“Our e-bikes garnered a lot of attention, and whenever we stopped, more than a few people, young and old, volunteered to take them out for a spin.”
to celebrate the railway’s 100th birthday. I was dubious; the
crew I was with were definitely a lot less “history buff” and
a lot more “if a little is good, a lot must be better” crowd. A
cruisey afternoon ride would turn into a test of human—and
battery—endurance for some more than others.
Owing to the variety of B&Bs in the area, setting up a
homebase from which to explore is easy. We were lucky
enough to spend a few days staying with good friends that
own the Tightrope Winery located midway between Naramata
and Penticton and one of 24 wineries that make up the
Naramata Bench Wineries Association. It just so happens that
Tightrope is just a few hundred meters away from Three Mile
Beach where you can cool off with a dip in Okanagan Lake.
That is a nice perk in a region that can see temperatures
nearing 100 degrees. The lake is also a nice perk, should you
choose to ride the 73-mile distance along the Kettle Valley
Railway, in the blazing-hot sun, wearing flip-flops.
Officially, the KVR line was abandoned in 1990 in large
part due to the increase of trucking, though cyclists and hikers had been using stretches of it for many years prior to the
abandonment. In 1992 the Myra Canyon Trestle Restoration
Society (MCTRS) was formed to make the area safer and
more accessible to the public. News of the attraction continued to spread, and within 10 years the area saw an estimated
30,000 visitors annually. The KVR now totals 600 kilometers
of gravel-packed rail bed that’s ideal for bike touring, gently
ascending and descending at a steady 2.2-percent grade.
We began our century club ride at the Chute Lake Resort,
a small rustic hotel that has truly been frozen in time, giv-
ing visitors the feeling that they’ve somehow slipped into a
“Twilight Zone” episode. We departed from the resort in the
afternoon with five electric fat bikes towing trailers to haul the
film and camera equipment, food and a remarkably insuffi-
cient supply of cold beverages. We did have the forethought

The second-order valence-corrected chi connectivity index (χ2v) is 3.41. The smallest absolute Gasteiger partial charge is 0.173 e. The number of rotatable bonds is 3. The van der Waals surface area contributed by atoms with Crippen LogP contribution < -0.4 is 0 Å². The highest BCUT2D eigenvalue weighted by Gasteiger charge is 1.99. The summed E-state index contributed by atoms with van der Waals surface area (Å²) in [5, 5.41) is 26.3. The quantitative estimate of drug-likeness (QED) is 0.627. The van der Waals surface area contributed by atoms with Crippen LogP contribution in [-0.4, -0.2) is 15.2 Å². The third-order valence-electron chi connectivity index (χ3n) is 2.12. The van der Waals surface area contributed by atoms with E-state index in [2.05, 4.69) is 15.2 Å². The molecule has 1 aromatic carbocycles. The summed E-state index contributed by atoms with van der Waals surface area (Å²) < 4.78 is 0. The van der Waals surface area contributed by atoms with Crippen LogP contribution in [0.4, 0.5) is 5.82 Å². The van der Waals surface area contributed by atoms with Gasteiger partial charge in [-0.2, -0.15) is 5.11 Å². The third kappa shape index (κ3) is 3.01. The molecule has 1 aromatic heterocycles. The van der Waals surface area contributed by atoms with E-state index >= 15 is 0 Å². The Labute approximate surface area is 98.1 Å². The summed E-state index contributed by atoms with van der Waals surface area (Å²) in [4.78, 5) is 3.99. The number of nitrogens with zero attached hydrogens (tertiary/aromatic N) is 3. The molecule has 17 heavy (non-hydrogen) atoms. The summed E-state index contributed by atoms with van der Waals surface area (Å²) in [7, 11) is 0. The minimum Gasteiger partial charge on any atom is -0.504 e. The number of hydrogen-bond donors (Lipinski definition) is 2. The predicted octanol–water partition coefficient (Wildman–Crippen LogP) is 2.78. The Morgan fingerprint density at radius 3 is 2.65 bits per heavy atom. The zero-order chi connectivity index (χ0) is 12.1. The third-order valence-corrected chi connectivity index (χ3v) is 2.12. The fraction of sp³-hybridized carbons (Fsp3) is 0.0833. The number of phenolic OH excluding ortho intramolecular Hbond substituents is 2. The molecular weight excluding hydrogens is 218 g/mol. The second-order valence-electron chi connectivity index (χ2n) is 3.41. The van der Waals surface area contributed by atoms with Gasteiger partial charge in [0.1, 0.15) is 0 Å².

to bring an extra battery for the bike that would tow the
trailer, and, like seasoned adventurers, we snuck in one last
nutritious meal before we set out: a three-scooper ice cream
cone from the resort cantina. We suited up—flip-flops, board-
shorts, bikini tops and sun hats—and set out.
We had a big riding day ahead of us, so we agreed to limit
the electric assist on our Surface 604 e-bikes to level 1 or 2
(of 5 available) so that not only would we have as much bat-
tery power as possible for the return trip, but to get a good
idea of how far the bikes would go on a single charge.
We met dozens of other riders on the KVR; some who
were out for a quick ride and carried only a water bottle, and
others who were out for several days and were loaded down
with panniers full of heavy camping gear. For the latter, the
rail bed was easy-going when the ground was firm, but when
it turned to soft-packed sand, as it often did, their touring
tires would sink in, making the going visibly tough. By contrast, with our fat tires, both the loose sand and washboard
bumps were easy-going.
Our e-bikes garnered a lot of attention, and whenever we
stopped, more than a few people, young and old, volunteered
to take them out for a spin. Everyone was suitably impressed,
but one consistent comment stuck in our minds: “This thing
is awesome!” Exactly.
A NEW CENTURY TO COME
It was a great adventure that day on the KVR; the tunnels
and trestles are a legacy of the frontier mindset at the turn of
the century and totally worth the effort it takes to get there.
We got some great shots and footage that would not have
been possible (okay, possible, but maybe not in flip-flops)
without the advantage of electric assist to cover the distance
in one day.
We arrived back at the Chute Lake Resort just in time to
suck back what may have been the most refreshing bottle of
Kokanee beer ever and settled in for the final 40-kilometer
Naramata Bench is a wine region
perched above Okanagan Lake, a
massive fresh-water lake located in
south-central British Columbia.
Since the old railway bed is an engineered
grade, it climbs at a steady 2.2-percent
grade that is quite rideable.